Tobias Lear to Henry Knox
United States [Philadelphia] September 1st 1791.
By the President’s command T. Lear has the honor to transmit to the Secy of war a letter from Mr Andw Ellicott, to the President, proposing that Mr Joseph Ellicott should proceed immediately to Georgia to explore the head of the Oconee River preparatory to Mr Andw Ellicott’s executing his business of running the line between the territory of the Creeks & the U.S.1
Should the Secretary of war conceive from Mr A. Ellicott’s account of the man & the business, that it would be proper to accede to his proposal, the Secretary of War is requested to have the necessary credentials prepared & forwarded to Mr Ellicott by the post of tomorrow.2
S. P. U. S.
1. The letter from Andrew Ellicott recommending his brother Joseph to GW has not been found.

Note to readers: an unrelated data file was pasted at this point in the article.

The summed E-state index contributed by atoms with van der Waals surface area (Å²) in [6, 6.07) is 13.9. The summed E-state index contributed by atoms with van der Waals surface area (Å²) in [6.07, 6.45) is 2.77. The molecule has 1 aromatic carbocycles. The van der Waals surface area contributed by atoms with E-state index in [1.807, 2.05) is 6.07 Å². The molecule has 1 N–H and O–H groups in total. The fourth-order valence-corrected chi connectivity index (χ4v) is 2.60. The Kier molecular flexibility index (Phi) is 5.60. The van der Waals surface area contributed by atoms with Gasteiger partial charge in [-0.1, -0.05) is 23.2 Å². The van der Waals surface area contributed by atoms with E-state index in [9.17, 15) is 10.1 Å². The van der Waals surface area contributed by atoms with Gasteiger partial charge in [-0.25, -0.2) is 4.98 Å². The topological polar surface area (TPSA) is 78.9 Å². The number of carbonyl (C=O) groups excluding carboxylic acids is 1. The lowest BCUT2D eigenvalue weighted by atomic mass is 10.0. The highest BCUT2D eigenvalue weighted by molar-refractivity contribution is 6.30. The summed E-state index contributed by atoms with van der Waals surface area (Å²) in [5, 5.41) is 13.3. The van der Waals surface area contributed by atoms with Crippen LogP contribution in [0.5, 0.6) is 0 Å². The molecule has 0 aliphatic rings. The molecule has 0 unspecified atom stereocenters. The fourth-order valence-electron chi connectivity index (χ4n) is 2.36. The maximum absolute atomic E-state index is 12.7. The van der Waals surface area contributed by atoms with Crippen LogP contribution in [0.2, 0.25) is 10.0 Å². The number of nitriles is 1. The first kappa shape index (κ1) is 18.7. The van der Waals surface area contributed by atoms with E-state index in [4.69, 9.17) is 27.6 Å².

2. Henry Knox informed Tobias Lear this day that he wrote Andrew Ellicott on 31 Aug. “that if he had an assistant who was capable of the business in Georgia that he should repair immediately to this city to receive his instructions, and the necessary advance of money, and go from this place in a vessel which will sail from hence in a few days—This letter Mr Ellicott will receive on saturday—I submit therefore to the President—whether the business ought not to go on in its present train? I believe it will be the most expeditious, and I will again enforce it by another letter to morrow morning” (DLC:GW). Lear noted at the bottom of the letter: “The President thought with the Sey of War that the business had better go on in the present train.” After GW approved Joseph Ellicott to run the boundary line agreed to by the Creek nation and the United States in the 1790 Treaty of New York, Knox instructed Ellicott on 8 Sept. to leave immediately for Rock Landing in Georgia and provided letters to be delivered to Gov. Edward Telfair, Alexander McGillivray, Maj. Richard Call, and the army contractors in Georgia. It was expected that Andrew Ellicott would finish his survey of the federal district and take over the Creek boundary survey before his brother carried the work past Currahee Mountain (ASP, Indian Affairs, description begins Walter Lowrie et al., eds. American State Papers. Documents, Legislative and Executive, of the Congress of the United States. 38 vols. Washington, D.C., Gales and Seaton, 1832–61. description ends 1:128–29).